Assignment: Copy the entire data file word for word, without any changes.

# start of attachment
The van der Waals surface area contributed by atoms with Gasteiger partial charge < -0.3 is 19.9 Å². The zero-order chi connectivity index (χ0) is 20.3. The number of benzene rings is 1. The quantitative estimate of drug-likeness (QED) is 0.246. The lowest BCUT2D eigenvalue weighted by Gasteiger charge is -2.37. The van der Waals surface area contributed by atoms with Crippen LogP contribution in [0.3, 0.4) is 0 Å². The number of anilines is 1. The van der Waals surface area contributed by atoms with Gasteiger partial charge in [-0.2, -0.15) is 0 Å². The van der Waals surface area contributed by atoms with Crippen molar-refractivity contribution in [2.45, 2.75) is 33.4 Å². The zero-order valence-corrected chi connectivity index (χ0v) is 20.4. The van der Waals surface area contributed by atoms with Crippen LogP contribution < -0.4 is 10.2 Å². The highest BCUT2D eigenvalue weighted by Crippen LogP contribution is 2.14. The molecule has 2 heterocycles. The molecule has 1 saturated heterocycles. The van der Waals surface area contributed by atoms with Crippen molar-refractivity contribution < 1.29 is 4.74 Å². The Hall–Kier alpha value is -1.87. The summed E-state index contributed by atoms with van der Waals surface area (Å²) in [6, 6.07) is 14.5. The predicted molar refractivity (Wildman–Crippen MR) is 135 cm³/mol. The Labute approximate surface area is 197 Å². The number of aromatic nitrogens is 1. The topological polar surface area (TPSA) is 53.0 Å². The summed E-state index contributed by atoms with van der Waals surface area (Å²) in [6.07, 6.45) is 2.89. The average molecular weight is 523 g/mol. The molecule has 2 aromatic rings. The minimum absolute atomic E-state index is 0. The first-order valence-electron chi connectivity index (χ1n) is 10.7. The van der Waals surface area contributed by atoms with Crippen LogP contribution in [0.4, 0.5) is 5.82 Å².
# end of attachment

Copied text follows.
The van der Waals surface area contributed by atoms with Gasteiger partial charge < -0.3 is 19.9 Å². The zero-order chi connectivity index (χ0) is 20.3. The number of benzene rings is 1. The quantitative estimate of drug-likeness (QED) is 0.246. The lowest BCUT2D eigenvalue weighted by Gasteiger charge is -2.37. The van der Waals surface area contributed by atoms with Crippen LogP contribution in [0.3, 0.4) is 0 Å². The number of anilines is 1. The van der Waals surface area contributed by atoms with Gasteiger partial charge in [-0.2, -0.15) is 0 Å². The van der Waals surface area contributed by atoms with Crippen molar-refractivity contribution in [2.45, 2.75) is 33.4 Å². The zero-order valence-corrected chi connectivity index (χ0v) is 20.4. The van der Waals surface area contributed by atoms with Crippen LogP contribution < -0.4 is 10.2 Å². The highest BCUT2D eigenvalue weighted by Crippen LogP contribution is 2.14. The molecule has 2 heterocycles. The molecule has 1 saturated heterocycles. The van der Waals surface area contributed by atoms with Crippen molar-refractivity contribution < 1.29 is 4.74 Å². The Hall–Kier alpha value is -1.87. The summed E-state index contributed by atoms with van der Waals surface area (Å²) in [6, 6.07) is 14.5. The predicted molar refractivity (Wildman–Crippen MR) is 135 cm³/mol. The Labute approximate surface area is 197 Å². The number of aromatic nitrogens is 1. The topological polar surface area (TPSA) is 53.0 Å². The summed E-state index contributed by atoms with van der Waals surface area (Å²) in [6.07, 6.45) is 2.89. The average molecular weight is 523 g/mol. The molecule has 2 aromatic rings. The minimum absolute atomic E-state index is 0. The first-order valence-electron chi connectivity index (χ1n) is 10.7. The van der Waals surface area contributed by atoms with Crippen LogP contribution in [0.4, 0.5) is 5.82 Å².